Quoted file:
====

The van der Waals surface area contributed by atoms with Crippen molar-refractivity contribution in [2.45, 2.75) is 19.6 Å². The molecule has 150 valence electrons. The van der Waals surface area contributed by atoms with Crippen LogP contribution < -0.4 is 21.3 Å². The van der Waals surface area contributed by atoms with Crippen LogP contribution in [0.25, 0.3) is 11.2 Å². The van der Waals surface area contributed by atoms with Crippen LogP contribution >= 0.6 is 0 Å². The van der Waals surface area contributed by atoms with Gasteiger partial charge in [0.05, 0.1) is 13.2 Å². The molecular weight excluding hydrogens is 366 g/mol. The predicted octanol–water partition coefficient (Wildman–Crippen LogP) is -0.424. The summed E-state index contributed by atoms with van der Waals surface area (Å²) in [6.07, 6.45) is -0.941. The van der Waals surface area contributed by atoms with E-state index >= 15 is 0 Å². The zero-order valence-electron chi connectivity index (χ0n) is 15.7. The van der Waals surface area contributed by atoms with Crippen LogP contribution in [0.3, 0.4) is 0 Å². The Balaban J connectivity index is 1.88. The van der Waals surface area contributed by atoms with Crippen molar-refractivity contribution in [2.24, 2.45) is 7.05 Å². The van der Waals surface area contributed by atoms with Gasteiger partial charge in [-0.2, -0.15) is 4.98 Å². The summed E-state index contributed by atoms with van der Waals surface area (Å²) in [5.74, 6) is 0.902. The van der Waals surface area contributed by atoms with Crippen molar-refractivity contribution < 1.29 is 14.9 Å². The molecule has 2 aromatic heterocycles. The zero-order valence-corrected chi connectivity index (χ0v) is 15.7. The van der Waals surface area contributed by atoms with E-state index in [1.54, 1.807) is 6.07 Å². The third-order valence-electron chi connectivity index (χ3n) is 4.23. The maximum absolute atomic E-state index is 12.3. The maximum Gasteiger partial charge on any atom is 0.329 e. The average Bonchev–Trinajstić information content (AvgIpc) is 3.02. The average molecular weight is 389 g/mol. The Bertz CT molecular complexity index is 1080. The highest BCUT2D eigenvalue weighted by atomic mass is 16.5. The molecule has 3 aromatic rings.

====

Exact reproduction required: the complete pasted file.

The van der Waals surface area contributed by atoms with Crippen molar-refractivity contribution in [2.45, 2.75) is 19.6 Å². The molecule has 150 valence electrons. The van der Waals surface area contributed by atoms with Crippen LogP contribution < -0.4 is 21.3 Å². The van der Waals surface area contributed by atoms with Crippen LogP contribution in [0.25, 0.3) is 11.2 Å². The van der Waals surface area contributed by atoms with Crippen LogP contribution >= 0.6 is 0 Å². The van der Waals surface area contributed by atoms with Gasteiger partial charge in [0.05, 0.1) is 13.2 Å². The molecular weight excluding hydrogens is 366 g/mol. The predicted octanol–water partition coefficient (Wildman–Crippen LogP) is -0.424. The summed E-state index contributed by atoms with van der Waals surface area (Å²) in [6.07, 6.45) is -0.941. The van der Waals surface area contributed by atoms with E-state index >= 15 is 0 Å². The zero-order valence-electron chi connectivity index (χ0n) is 15.7. The van der Waals surface area contributed by atoms with Crippen LogP contribution in [0.3, 0.4) is 0 Å². The Balaban J connectivity index is 1.88. The van der Waals surface area contributed by atoms with Crippen molar-refractivity contribution in [2.24, 2.45) is 7.05 Å². The van der Waals surface area contributed by atoms with Gasteiger partial charge in [-0.2, -0.15) is 4.98 Å². The summed E-state index contributed by atoms with van der Waals surface area (Å²) in [5.74, 6) is 0.902. The van der Waals surface area contributed by atoms with Crippen molar-refractivity contribution < 1.29 is 14.9 Å². The molecule has 2 aromatic heterocycles. The zero-order valence-corrected chi connectivity index (χ0v) is 15.7. The van der Waals surface area contributed by atoms with E-state index in [1.54, 1.807) is 6.07 Å². The third-order valence-electron chi connectivity index (χ3n) is 4.23. The maximum absolute atomic E-state index is 12.3. The maximum Gasteiger partial charge on any atom is 0.329 e. The average Bonchev–Trinajstić information content (AvgIpc) is 3.02. The average molecular weight is 389 g/mol. The Bertz CT molecular complexity index is 1080. The highest BCUT2D eigenvalue weighted by atomic mass is 16.5. The molecule has 3 aromatic rings.